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The Big Truth

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Why Does This Remind Us of Football?

The text this week is John 3: 1-17.  This for me always reminds me of the crazy looking guy at football games.  You know the one, the dude with the multi-colored hair, who is always holding up a sign that says John 3:16.  The text is about a lot more than that simple statement but that is what most people, certainly me, focus on most.  While I am tempted to focus on other aspects of this, but I will instead do what most do and drill down on the 16th. verse.

Staggering Implications

This 16th verse is arguably the most famous verse in the whole of Scripture, “For God so loved the world that he gave his only Son, so that everyone who believes in him may not perish but may have eternal life.”. The staggering implications of this are too often lost upon us in our present age. God is not offering His salvation to just a particular narrow tribe or group of people who use some code or password to get in. He is offering this gift to everyone, everywhere. We cannot and dare not claim God for our own, He is for the whole world; He said so Himself. How can we claim to believe in Scripture as the revealed truth of God and ignore this passage and all it implies?

God does not just love Americans, although He surely does, He loves the whole world. God does not just love the wealthy, although He surely does, He loves the whole world. God does not just love white people, although He surely does, He loves the whole world. This is a radical, unheard-of stance, not repeated by any of the other cults or religions before and precious few since. God is calling everyone to Himself through Christ, no password needed. This is a stance of radical love and inclusion that is truly miraculous. This is the mark of a truly great faith; it is an affair of the soul with God, not with itself. This is the nature and implication of a redeemer that came for everyone, not a select few.

A Comparative Stroll

To see just how staggering this radical inclusion is let us take a brief stroll through some belief systems extant before and during the dawn of the Christian era.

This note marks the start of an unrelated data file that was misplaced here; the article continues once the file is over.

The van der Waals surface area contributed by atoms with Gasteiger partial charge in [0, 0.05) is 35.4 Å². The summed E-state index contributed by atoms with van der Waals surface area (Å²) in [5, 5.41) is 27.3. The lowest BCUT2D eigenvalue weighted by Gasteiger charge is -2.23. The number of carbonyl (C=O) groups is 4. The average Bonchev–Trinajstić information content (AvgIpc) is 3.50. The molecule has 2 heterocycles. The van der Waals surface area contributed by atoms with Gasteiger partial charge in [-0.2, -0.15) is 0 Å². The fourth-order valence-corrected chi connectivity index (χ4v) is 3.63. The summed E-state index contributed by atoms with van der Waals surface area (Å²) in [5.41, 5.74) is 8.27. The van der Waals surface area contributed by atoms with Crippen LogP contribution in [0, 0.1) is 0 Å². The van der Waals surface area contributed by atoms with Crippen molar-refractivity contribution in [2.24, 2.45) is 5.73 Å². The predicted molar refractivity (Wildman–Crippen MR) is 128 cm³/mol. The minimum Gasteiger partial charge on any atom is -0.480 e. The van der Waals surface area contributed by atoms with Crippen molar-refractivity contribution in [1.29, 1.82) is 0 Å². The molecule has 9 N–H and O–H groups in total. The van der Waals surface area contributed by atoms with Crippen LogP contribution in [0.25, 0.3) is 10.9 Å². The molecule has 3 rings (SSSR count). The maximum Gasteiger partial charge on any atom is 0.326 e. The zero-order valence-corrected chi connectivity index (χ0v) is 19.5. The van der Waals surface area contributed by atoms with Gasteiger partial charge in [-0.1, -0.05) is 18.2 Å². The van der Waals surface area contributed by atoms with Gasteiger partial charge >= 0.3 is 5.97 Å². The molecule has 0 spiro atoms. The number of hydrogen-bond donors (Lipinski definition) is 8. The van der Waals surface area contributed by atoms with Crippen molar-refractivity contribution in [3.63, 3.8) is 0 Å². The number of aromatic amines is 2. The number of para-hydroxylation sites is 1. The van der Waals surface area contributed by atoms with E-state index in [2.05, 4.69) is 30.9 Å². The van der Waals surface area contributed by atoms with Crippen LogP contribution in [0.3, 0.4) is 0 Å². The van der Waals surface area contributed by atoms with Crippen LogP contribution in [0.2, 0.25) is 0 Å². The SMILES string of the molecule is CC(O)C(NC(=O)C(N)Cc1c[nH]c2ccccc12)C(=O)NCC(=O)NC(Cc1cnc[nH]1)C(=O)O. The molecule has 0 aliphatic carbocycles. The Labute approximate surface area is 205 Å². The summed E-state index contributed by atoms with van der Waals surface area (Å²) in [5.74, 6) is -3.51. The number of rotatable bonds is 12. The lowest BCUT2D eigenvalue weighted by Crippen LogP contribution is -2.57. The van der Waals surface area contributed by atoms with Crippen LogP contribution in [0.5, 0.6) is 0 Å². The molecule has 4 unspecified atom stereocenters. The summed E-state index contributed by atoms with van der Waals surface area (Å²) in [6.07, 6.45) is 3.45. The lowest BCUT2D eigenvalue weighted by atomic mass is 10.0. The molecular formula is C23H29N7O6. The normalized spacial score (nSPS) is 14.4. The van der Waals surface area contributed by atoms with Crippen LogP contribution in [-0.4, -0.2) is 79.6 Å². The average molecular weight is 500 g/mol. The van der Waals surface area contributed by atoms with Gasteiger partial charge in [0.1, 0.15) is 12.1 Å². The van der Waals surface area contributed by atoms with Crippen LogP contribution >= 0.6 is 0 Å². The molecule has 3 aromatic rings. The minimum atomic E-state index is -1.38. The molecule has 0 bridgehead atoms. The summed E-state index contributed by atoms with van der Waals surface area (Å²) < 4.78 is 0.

Let us take the core belief of our faith in the Redeemer or Savior. This notion is not unique to Christianity. The Near East produced many such variations on this theme: in Asia Minor the cult of Attis; or the cult of Osiris in Egypt who would be the judge of the dead; Dionysus in Greece as well as the Hebrew notion of the Messiah. This figure was often referred to as Christos, which means anointed one. This figure is profoundly a man but also a god. It is from this that the notion of the Son of Man comes from, which Jesus often used to refer to Himself in Scripture.

The logic of this goes as follows. The unseen god or spirit made man in his image. It follows that god is himself man. He is the real, ultimate, perfect, eternal man of whom we are just feeble copies. God or the ideal and first man is the father. The redeemer is his son, the image of the father or the son of man.

Usually this savior comes down from heaven to save mankind. When his work is done, he goes back up to heaven to sit by the side of the father in glory. Thereafter the chosen people whom he has saved will be able to join him. As I said, this may make us uncomfortable, in that it seems to reduce our doctrine to just an imitation of many other cults in this area at this time. It should not worry us in any way. First, we believe in one Jesus of Nazareth as the Savior. Our hearts are filled with this belief and the joy that God gives us thorough this belief. Second, while our belief in the saving work of Jesus is like these early mystery cults, it differs in one key idea. These cults were exclusive. Even the Hebrew belief in the savior was exclusive (I would argue this was a perversion of what the Jewish people were chosen to do; proclaim God’s grace to all the nations). Every one of these cults had a particular contract and set of passwords that granted one salvation. Christianity, by contrast, embraced a universal application of God’s and His Son’s redeeming work. This gift was open to everyone.

Therefore this passage explains Jesus as such a unique savior and goes far to explain His appeal.  Ours is a God that loves without measure or condition-the whole world.  Our role is to simply hear God’s good and gracious word and believe.  Then go out and obey, even if that means looking crazy at a football game.

Praise Be to God

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